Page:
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If I want to prove that a function is continuous everywhere differentiable nowhere, then I prove that the axioms for continuity hold, proving that the limit values in every point is equal to the evaluated function (for example if f is never undefined and limit is the same as f(x) in every point then it is continuous).

Then to prove that it is never differentiable, should I use the definition of the derivate and prove that the derivate never exists? How is that usually done?

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  • $\begingroup$ Your profile picture looks like a swastika $\endgroup$ – mathworker21 Jul 26 '18 at 5:19
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    $\begingroup$ In order to prove that a function is never differentiable you must show that the derivative does not exist at any point, and yes, you should do it by the definition of the derivative. $\endgroup$ – uniquesolution Jul 26 '18 at 7:26
  • $\begingroup$ You may be interested in the Weierstrass Function. $\endgroup$ – Bill Wallis Jul 26 '18 at 9:14
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A prominent example of such a function is the Weierstrass function. In general examining the difference quotients is a very good start for showing non-differentiability in such severe cases.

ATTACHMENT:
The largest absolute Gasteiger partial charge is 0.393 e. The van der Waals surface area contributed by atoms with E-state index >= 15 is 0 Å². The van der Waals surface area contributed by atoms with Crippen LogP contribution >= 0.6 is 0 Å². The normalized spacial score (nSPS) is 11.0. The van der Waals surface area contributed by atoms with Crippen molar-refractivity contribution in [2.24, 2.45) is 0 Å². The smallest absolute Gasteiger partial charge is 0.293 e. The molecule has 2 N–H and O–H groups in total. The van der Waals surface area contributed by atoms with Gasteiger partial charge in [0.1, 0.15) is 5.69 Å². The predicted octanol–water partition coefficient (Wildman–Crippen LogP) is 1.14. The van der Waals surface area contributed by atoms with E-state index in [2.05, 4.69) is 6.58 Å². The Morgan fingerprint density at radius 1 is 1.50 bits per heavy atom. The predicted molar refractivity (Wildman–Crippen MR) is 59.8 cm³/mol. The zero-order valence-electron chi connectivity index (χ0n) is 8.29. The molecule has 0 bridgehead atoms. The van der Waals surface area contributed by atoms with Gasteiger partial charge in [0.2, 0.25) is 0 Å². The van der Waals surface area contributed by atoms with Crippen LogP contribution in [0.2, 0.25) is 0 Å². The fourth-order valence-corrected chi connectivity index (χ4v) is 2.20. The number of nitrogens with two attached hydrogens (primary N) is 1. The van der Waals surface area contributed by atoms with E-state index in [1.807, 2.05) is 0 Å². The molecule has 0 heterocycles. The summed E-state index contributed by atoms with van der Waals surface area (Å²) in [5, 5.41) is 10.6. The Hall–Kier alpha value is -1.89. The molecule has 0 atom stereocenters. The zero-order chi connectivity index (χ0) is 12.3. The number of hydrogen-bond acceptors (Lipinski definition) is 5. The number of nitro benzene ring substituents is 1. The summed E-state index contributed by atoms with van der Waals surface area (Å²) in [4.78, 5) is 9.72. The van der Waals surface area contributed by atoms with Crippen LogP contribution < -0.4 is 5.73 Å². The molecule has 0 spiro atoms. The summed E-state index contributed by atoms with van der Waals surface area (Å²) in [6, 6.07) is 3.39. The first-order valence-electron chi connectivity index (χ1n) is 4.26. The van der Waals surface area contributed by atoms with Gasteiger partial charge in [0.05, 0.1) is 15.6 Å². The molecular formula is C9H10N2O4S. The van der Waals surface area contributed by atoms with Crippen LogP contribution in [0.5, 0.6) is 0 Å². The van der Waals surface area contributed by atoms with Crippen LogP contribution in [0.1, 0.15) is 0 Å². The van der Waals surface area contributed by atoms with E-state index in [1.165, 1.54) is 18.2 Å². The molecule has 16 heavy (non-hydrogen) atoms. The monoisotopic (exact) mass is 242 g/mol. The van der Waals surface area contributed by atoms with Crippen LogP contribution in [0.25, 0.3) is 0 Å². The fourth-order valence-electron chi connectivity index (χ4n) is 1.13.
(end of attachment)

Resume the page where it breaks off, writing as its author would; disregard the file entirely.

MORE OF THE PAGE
There is a well-written report on the Weierstrass function and continuous everywhere, differentiable nowhere functions in general where also a proof of these properties is presented for the Weierstrass function in particular.


From a quick reading it seems that they also examine the difference quotient to infer a contradiction to the basic definition of differentiability.

As of the property of being continuous everywhere, the procedure depends pretty much on the function your examining and what kind of analytic representation. As the Weierstrass function in particular is defined as a functional series, they use well-known correspondences between uniform convergence of functional sequences/series and continuity as well as the so called Weierstrass $M$-test (a test to determine whether a series of functions converges uniformly) to derive the respective results.

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